Background: Pediatric anxiety disorders are linked to dysfunction in multiple functional brain networks, as well as to alterations in the allocation of spatial attention. We used network-level analyses to characterize resting-state functional connectivity (rs-fc) alterations associated with 1) symptoms of anxiety and 2) alterations in stimulus-driven attention associated with pediatric anxiety disorders. We hypothesized that anxiety was related to altered connectivity of the frontoparietal, default mode, cingulo-opercular, and ventral attention networks and that anxiety-related connectivity alterations that include the ventral attention network would simultaneously be related to deviations in stimulus-driven attention. Methods: A sample of children (n = 61; mean = 10.6 years of age), approximately half of whom met criteria for a current anxiety disorder, completed a clinical assay, an attention task, and rs-fc magnetic resonance imaging scans. Network-level analyses examined whole-brain rs-fc patterns associated with clinician-rated anxiety and with involuntary capture of attention. Post hoc analyses controlled for comorbid symptoms. Results: Elevated clinician-rated anxiety was associated with altered connectivity within the cingulo-opercular network, as well as between the cingulo-opercular network and the ventral attention, default mode, and visual networks. Connectivity between the ventral attention and cingulo-opercular networks was associated with variation in both anxiety and stimulus-driven attention. Conclusions: Pediatric anxiety is related to aberrant connectivity patterns among several networks, most of which include the cingulo-opercular network. These results help clarify the within- and between-network interactions associated with pediatric anxiety and its association with altered attention, suggesting that specific network connections could be targeted to improve specific altered processes associated with anxiety.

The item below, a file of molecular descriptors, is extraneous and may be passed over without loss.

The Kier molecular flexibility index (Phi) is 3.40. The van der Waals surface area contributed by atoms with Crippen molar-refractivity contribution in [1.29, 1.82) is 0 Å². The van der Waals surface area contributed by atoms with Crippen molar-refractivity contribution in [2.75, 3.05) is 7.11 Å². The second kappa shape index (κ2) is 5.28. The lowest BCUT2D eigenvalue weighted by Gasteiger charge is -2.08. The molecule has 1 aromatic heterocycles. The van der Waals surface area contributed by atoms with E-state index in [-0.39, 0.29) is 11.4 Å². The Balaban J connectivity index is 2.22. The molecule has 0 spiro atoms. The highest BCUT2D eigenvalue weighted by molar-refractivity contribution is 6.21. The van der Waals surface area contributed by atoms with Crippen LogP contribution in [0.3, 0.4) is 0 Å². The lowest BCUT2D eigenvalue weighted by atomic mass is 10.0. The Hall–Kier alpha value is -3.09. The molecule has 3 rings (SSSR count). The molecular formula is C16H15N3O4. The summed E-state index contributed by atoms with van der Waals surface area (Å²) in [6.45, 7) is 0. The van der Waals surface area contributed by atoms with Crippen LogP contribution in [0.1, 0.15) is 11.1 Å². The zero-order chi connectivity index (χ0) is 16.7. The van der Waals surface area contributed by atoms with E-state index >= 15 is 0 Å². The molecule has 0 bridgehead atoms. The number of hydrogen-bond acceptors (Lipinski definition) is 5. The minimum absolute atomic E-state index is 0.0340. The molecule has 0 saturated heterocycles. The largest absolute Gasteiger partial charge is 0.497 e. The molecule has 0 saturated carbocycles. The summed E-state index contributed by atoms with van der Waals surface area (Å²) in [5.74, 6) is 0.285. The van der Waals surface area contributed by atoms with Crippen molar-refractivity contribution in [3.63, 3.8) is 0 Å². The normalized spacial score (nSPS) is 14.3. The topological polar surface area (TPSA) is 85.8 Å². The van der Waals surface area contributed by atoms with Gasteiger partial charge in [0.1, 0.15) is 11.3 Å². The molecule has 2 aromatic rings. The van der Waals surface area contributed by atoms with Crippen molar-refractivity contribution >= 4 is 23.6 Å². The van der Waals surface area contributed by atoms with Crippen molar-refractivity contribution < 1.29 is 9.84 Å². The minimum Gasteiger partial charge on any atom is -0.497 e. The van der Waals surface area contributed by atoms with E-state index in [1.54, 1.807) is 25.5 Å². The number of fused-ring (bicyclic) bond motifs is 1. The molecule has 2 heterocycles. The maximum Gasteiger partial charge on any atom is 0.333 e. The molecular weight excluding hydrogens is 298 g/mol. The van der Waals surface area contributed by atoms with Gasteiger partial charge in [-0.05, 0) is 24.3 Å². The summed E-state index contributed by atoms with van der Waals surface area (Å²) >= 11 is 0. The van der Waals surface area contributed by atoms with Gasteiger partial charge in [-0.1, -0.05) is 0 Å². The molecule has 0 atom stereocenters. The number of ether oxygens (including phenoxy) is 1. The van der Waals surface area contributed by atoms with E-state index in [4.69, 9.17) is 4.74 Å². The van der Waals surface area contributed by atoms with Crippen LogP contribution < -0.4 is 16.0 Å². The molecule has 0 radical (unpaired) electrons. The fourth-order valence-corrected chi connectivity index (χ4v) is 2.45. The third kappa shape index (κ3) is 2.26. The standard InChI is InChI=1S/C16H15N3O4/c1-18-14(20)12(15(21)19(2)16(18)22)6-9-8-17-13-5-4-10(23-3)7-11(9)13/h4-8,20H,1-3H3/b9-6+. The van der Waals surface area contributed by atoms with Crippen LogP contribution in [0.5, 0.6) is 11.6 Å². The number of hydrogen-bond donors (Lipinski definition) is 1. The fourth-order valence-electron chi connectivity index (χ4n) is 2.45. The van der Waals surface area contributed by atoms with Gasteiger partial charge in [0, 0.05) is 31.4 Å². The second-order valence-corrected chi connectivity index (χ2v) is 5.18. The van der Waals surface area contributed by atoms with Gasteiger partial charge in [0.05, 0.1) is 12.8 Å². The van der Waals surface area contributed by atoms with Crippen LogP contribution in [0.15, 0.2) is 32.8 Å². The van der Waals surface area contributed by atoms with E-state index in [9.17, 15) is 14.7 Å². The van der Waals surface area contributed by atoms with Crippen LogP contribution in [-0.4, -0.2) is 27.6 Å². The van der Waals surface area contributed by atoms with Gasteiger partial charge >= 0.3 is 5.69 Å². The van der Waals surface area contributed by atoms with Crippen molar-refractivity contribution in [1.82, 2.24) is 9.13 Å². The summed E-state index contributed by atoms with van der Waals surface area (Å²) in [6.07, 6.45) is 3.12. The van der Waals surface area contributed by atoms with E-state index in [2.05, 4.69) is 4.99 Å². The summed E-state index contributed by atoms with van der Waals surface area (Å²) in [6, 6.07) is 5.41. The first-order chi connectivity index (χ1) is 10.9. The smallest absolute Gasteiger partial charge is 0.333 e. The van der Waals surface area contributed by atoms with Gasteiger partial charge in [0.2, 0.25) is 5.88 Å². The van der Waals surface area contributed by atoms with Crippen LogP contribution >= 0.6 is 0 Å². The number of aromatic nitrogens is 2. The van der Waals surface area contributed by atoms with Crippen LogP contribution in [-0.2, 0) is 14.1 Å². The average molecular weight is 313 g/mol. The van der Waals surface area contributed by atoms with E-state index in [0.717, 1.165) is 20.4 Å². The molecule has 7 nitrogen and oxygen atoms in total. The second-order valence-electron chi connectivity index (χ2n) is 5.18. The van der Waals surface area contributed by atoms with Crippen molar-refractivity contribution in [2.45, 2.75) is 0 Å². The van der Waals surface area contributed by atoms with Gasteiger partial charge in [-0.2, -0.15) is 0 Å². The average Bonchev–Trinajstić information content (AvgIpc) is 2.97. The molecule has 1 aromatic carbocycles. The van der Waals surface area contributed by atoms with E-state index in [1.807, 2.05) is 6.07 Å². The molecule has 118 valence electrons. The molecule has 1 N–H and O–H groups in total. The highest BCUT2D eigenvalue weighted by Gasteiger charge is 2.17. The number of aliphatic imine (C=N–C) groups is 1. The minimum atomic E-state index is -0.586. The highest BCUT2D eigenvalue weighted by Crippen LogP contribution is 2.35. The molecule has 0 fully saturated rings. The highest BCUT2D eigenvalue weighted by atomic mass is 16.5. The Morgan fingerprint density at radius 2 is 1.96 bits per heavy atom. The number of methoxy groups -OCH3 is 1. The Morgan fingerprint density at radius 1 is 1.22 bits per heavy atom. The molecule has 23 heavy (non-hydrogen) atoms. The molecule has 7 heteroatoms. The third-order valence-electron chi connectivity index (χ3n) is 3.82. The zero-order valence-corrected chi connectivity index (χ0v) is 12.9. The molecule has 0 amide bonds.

Original languageEnglish
Pages (from-to)229-238
Number of pages10
JournalBiological Psychiatry Global Open Science
Issue number3
StatePublished - Sep 2021


  • Enrichment analysis
  • Involuntary attention
  • Network neuroscience
  • Pediatric anxiety
  • Resting-state functional connectivity


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